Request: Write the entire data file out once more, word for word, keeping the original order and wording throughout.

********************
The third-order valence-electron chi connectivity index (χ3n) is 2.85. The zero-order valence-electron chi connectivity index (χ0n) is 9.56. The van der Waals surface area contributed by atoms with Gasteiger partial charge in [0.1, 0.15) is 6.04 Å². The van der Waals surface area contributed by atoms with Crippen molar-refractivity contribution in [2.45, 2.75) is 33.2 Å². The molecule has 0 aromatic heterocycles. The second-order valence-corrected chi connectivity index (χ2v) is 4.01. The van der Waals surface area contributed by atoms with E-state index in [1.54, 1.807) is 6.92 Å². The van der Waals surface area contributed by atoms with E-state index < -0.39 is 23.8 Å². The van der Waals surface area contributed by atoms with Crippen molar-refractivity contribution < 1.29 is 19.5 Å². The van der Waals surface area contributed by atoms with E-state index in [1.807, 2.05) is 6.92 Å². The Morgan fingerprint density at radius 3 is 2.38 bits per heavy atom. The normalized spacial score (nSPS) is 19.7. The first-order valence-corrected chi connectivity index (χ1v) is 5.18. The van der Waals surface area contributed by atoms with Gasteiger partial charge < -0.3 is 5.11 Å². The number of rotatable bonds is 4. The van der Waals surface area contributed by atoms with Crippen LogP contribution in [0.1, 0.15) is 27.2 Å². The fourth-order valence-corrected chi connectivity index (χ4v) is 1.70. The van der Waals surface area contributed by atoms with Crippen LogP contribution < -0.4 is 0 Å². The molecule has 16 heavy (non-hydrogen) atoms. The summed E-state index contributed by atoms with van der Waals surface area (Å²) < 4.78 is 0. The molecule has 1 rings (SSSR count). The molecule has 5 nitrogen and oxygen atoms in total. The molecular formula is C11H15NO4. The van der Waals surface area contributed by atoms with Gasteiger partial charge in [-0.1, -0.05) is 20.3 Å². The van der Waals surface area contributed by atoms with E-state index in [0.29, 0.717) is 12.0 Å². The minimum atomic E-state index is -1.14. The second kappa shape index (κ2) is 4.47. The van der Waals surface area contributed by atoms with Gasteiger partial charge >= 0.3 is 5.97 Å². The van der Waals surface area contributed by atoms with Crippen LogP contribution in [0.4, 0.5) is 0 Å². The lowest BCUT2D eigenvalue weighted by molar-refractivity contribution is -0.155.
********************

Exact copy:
The third-order valence-electron chi connectivity index (χ3n) is 2.85. The zero-order valence-electron chi connectivity index (χ0n) is 9.56. The van der Waals surface area contributed by atoms with Gasteiger partial charge in [0.1, 0.15) is 6.04 Å². The van der Waals surface area contributed by atoms with Crippen molar-refractivity contribution in [2.45, 2.75) is 33.2 Å². The molecule has 0 aromatic heterocycles. The second-order valence-corrected chi connectivity index (χ2v) is 4.01. The van der Waals surface area contributed by atoms with E-state index in [1.54, 1.807) is 6.92 Å². The van der Waals surface area contributed by atoms with E-state index < -0.39 is 23.8 Å². The van der Waals surface area contributed by atoms with Crippen molar-refractivity contribution < 1.29 is 19.5 Å². The van der Waals surface area contributed by atoms with E-state index in [1.807, 2.05) is 6.92 Å². The Morgan fingerprint density at radius 3 is 2.38 bits per heavy atom. The normalized spacial score (nSPS) is 19.7. The first-order valence-corrected chi connectivity index (χ1v) is 5.18. The van der Waals surface area contributed by atoms with Gasteiger partial charge < -0.3 is 5.11 Å². The number of rotatable bonds is 4. The van der Waals surface area contributed by atoms with Crippen LogP contribution in [0.1, 0.15) is 27.2 Å². The fourth-order valence-corrected chi connectivity index (χ4v) is 1.70. The van der Waals surface area contributed by atoms with Crippen LogP contribution < -0.4 is 0 Å². The molecule has 16 heavy (non-hydrogen) atoms. The summed E-state index contributed by atoms with van der Waals surface area (Å²) < 4.78 is 0. The molecule has 1 rings (SSSR count). The molecule has 5 nitrogen and oxygen atoms in total. The molecular formula is C11H15NO4. The van der Waals surface area contributed by atoms with Gasteiger partial charge in [-0.1, -0.05) is 20.3 Å². The van der Waals surface area contributed by atoms with E-state index in [0.29, 0.717) is 12.0 Å². The minimum atomic E-state index is -1.14. The second kappa shape index (κ2) is 4.47. The van der Waals surface area contributed by atoms with Gasteiger partial charge >= 0.3 is 5.97 Å². The van der Waals surface area contributed by atoms with Crippen LogP contribution in [0.4, 0.5) is 0 Å². The lowest BCUT2D eigenvalue weighted by molar-refractivity contribution is -0.155.